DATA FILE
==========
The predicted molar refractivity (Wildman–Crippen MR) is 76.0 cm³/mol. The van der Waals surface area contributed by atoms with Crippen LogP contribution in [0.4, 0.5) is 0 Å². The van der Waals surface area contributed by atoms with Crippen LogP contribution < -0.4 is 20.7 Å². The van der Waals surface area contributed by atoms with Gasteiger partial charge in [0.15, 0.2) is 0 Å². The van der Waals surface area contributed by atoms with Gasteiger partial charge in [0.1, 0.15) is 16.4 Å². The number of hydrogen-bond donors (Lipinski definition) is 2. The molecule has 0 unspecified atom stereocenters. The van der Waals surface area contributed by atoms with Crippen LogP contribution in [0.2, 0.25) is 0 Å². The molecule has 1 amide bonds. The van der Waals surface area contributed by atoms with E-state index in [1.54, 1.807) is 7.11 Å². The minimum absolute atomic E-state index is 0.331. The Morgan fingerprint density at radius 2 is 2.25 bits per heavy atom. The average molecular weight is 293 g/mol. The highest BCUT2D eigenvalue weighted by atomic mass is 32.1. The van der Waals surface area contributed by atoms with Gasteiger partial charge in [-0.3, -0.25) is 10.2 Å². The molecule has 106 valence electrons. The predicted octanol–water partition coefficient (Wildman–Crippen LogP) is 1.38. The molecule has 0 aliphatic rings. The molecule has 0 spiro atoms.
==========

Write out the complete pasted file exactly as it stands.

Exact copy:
The predicted molar refractivity (Wildman–Crippen MR) is 76.0 cm³/mol. The van der Waals surface area contributed by atoms with Crippen LogP contribution in [0.4, 0.5) is 0 Å². The van der Waals surface area contributed by atoms with Crippen LogP contribution < -0.4 is 20.7 Å². The van der Waals surface area contributed by atoms with Gasteiger partial charge in [0.15, 0.2) is 0 Å². The van der Waals surface area contributed by atoms with Gasteiger partial charge in [0.1, 0.15) is 16.4 Å². The number of hydrogen-bond donors (Lipinski definition) is 2. The molecule has 0 unspecified atom stereocenters. The van der Waals surface area contributed by atoms with Crippen LogP contribution in [0.2, 0.25) is 0 Å². The molecule has 1 amide bonds. The van der Waals surface area contributed by atoms with E-state index in [1.54, 1.807) is 7.11 Å². The minimum absolute atomic E-state index is 0.331. The Morgan fingerprint density at radius 2 is 2.25 bits per heavy atom. The average molecular weight is 293 g/mol. The highest BCUT2D eigenvalue weighted by atomic mass is 32.1. The van der Waals surface area contributed by atoms with Gasteiger partial charge in [-0.3, -0.25) is 10.2 Å². The molecule has 106 valence electrons. The predicted octanol–water partition coefficient (Wildman–Crippen LogP) is 1.38. The molecule has 0 aliphatic rings. The molecule has 0 spiro atoms.